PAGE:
For instance, France’s firm negotiating position on the Joint Comprehensive Plan of Action (JCPOA) on Iran’s nuclear programme, finalised in July 2015, stemmed from its traditional concerns about nuclear weapons proliferation.[9] But it also came out of the need for the agreement to be robust enough to tackle (at least in part) the concerns of key regional powers such as Israel and Saudi Arabia – which, at the time, worried that the US administration was ready to yield to Iran.

The same regional concerns informed France’s fight against the Islamic State group (IS) – for instance, its strong reluctance on (ill-fated) US attempts to cut a deal with Russia in Syria at the end of the Obama administration, attempts seen as increasing concerns throughout Syria’s oppositions and Sunni neighbours, that in turn swelled the jihadists’ ranks and regional complacency towards these.

Even Syria, on which Sarkozy adopted an early aggressive position, that Hollande then continued, fits with this reassurance approach. Not just as the exception that proves the rule, as the saying goes. But more importantly because French officials saw Syria as an exceptional crisis, calling for an exceptional policy: the absence of an international response to the Syrian government’s horrific violence was seen as contributing to the rise of extremist groups (and to the migration crisis), and as a strong incentive to regional players to step in themselves, feeding further the rise of regional tensions, all trends that eventually threatened Europe.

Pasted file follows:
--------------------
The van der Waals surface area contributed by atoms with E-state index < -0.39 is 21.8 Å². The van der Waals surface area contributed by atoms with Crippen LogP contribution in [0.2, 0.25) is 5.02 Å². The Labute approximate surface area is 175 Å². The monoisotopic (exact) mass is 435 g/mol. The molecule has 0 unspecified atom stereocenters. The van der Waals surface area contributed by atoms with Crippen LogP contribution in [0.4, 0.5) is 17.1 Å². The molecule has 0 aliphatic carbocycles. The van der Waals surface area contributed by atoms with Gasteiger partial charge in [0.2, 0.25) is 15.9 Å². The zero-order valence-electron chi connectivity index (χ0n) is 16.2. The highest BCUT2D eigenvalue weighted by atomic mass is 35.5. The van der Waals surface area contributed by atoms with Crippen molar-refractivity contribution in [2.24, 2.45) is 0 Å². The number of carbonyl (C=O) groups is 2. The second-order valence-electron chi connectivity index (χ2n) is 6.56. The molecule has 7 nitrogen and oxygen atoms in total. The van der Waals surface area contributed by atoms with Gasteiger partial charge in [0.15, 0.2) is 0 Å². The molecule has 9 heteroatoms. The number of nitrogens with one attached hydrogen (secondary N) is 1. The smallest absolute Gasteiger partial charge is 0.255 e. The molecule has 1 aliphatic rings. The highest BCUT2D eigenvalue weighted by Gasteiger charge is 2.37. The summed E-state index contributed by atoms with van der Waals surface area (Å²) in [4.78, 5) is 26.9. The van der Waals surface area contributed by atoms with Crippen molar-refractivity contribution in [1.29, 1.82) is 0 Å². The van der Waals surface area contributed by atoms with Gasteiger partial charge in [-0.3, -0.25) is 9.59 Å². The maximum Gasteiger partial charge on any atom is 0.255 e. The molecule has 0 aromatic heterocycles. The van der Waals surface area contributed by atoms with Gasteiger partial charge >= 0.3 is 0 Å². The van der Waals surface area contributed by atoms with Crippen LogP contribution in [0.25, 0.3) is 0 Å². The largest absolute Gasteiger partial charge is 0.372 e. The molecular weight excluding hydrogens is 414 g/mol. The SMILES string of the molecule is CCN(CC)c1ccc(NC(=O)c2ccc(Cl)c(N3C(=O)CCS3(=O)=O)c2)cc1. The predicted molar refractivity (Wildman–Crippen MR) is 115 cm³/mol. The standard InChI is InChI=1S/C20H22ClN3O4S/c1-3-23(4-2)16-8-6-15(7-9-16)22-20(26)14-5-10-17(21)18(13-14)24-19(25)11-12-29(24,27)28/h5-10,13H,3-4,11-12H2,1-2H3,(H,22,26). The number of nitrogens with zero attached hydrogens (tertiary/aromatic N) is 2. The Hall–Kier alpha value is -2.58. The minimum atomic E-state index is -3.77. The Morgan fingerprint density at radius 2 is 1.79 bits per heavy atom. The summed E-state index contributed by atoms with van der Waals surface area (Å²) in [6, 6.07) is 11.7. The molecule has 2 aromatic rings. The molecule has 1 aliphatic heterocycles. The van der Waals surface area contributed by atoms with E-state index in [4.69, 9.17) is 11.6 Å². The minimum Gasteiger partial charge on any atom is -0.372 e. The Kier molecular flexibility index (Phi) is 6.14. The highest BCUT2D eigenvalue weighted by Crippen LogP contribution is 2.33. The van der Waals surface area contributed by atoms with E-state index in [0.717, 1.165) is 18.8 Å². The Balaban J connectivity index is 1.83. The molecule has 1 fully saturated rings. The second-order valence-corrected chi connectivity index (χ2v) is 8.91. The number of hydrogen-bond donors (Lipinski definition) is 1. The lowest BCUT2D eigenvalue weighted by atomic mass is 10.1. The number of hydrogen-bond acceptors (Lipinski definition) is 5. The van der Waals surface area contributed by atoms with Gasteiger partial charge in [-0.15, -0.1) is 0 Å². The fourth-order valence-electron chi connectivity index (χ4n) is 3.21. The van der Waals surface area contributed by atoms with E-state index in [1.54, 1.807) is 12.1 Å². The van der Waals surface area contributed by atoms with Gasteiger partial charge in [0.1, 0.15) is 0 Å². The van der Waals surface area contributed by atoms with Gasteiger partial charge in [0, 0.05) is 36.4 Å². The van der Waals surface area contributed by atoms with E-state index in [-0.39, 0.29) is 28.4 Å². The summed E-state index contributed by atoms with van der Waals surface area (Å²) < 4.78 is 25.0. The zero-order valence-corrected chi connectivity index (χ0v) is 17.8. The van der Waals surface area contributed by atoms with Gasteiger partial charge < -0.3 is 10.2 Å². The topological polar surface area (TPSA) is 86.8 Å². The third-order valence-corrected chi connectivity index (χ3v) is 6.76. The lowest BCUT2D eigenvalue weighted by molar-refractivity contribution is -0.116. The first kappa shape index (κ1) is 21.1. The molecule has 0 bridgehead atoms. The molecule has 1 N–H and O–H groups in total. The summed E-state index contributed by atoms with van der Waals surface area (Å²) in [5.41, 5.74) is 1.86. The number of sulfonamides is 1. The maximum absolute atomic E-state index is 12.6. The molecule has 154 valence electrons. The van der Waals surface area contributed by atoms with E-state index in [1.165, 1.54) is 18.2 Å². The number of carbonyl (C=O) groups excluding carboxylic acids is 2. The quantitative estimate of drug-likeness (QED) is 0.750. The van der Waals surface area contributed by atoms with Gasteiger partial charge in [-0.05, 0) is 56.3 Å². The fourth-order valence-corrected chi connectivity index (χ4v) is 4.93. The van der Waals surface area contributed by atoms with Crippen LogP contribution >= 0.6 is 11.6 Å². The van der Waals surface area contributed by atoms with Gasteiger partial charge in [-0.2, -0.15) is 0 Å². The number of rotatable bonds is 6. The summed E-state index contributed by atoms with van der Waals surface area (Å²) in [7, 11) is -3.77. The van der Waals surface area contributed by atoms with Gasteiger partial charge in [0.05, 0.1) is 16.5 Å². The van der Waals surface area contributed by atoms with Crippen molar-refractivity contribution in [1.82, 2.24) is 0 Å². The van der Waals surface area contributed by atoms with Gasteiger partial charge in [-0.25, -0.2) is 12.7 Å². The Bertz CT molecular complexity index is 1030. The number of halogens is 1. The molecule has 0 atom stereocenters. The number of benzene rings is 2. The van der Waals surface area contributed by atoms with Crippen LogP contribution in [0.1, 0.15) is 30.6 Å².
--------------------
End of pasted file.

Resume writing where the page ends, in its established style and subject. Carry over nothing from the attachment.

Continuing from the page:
Three types of reassurance

One limit on the notion of a consistent MENA policy is that the region is too broad and diverse for this. But it is not too difficult to distinguish between three sub-regions where France has followed distinct but still converging strategic paths (see map).

  • The Maghreb

France has close and dense ties with the countries of the Maghreb, which include strong economic and migration elements. Due to this degree of interdependence, some commentators suggest the Maghreb should be France’s priority in the MENA.[10] However, the fact is that the current trend is one of normalisation, with France’s centrality slowly eroding if only because of the waning of the ‘decolonisation generations’, as well as of the rise of other trade partners, including non-Western ones, and also declining French resources invested in the region. Yet, despite the (many) complications still arising from the post-colonial context, and the continuing mistrust between Algeria and Morocco, France remains a prominent power in the Maghreb.[11] The Arab uprisings turned Tunisia and Libya upside down, but mostly bypassed Algeria and Morrocco. In this context, France has favoured reform on occasion. But it has mostly abstained from applying pressure that could further regional instability, and reassured its interlocutors on key tenets of their relations, as demonstrated by France’s unwavering support for Morocco on the Western Sahara.[12] France has clearly prioritised the enhancement of its security cooperation, mostly at the bilateral level (for instance on counter-terrorist intelligence, which has proven key in crucial instances).[13] This cooperation also exists at the regional level: in Mali, where it has had a military presence since January 2013 to fight terrorist groups, France is working closely with both Algieria (where the inter-Malian peace agreement was negotiated in 2015) and Morocco, which holds significant influence in the region too).

  • The Levant